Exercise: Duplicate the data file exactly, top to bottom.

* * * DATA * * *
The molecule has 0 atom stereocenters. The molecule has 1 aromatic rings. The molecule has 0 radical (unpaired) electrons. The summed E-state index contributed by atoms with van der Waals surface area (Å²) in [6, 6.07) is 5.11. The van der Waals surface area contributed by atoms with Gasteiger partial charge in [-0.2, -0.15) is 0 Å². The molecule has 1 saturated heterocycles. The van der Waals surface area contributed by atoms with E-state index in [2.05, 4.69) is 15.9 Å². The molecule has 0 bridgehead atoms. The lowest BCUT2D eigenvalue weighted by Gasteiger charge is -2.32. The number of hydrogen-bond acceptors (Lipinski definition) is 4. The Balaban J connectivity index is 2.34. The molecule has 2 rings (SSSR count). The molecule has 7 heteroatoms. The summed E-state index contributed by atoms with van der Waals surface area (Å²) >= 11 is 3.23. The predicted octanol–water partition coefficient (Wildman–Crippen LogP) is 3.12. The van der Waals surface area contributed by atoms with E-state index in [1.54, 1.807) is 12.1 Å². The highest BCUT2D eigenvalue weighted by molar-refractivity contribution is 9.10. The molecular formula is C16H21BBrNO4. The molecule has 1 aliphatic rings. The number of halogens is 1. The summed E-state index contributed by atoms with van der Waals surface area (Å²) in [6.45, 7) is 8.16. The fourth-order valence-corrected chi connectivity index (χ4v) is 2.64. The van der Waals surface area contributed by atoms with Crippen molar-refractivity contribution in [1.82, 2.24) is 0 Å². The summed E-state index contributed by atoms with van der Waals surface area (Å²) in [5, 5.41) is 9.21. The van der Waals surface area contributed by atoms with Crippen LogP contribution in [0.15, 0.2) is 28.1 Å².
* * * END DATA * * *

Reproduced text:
The molecule has 0 atom stereocenters. The molecule has 1 aromatic rings. The molecule has 0 radical (unpaired) electrons. The summed E-state index contributed by atoms with van der Waals surface area (Å²) in [6, 6.07) is 5.11. The van der Waals surface area contributed by atoms with Gasteiger partial charge in [-0.2, -0.15) is 0 Å². The molecule has 1 saturated heterocycles. The van der Waals surface area contributed by atoms with E-state index in [2.05, 4.69) is 15.9 Å². The molecule has 0 bridgehead atoms. The lowest BCUT2D eigenvalue weighted by Gasteiger charge is -2.32. The number of hydrogen-bond acceptors (Lipinski definition) is 4. The Balaban J connectivity index is 2.34. The molecule has 2 rings (SSSR count). The molecule has 7 heteroatoms. The summed E-state index contributed by atoms with van der Waals surface area (Å²) >= 11 is 3.23. The predicted octanol–water partition coefficient (Wildman–Crippen LogP) is 3.12. The van der Waals surface area contributed by atoms with E-state index in [1.54, 1.807) is 12.1 Å². The highest BCUT2D eigenvalue weighted by molar-refractivity contribution is 9.10. The molecular formula is C16H21BBrNO4. The molecule has 1 aliphatic rings. The number of halogens is 1. The summed E-state index contributed by atoms with van der Waals surface area (Å²) in [6.45, 7) is 8.16. The fourth-order valence-corrected chi connectivity index (χ4v) is 2.64. The van der Waals surface area contributed by atoms with Crippen molar-refractivity contribution in [1.82, 2.24) is 0 Å². The summed E-state index contributed by atoms with van der Waals surface area (Å²) in [5, 5.41) is 9.21. The van der Waals surface area contributed by atoms with Crippen LogP contribution in [0.15, 0.2) is 28.1 Å².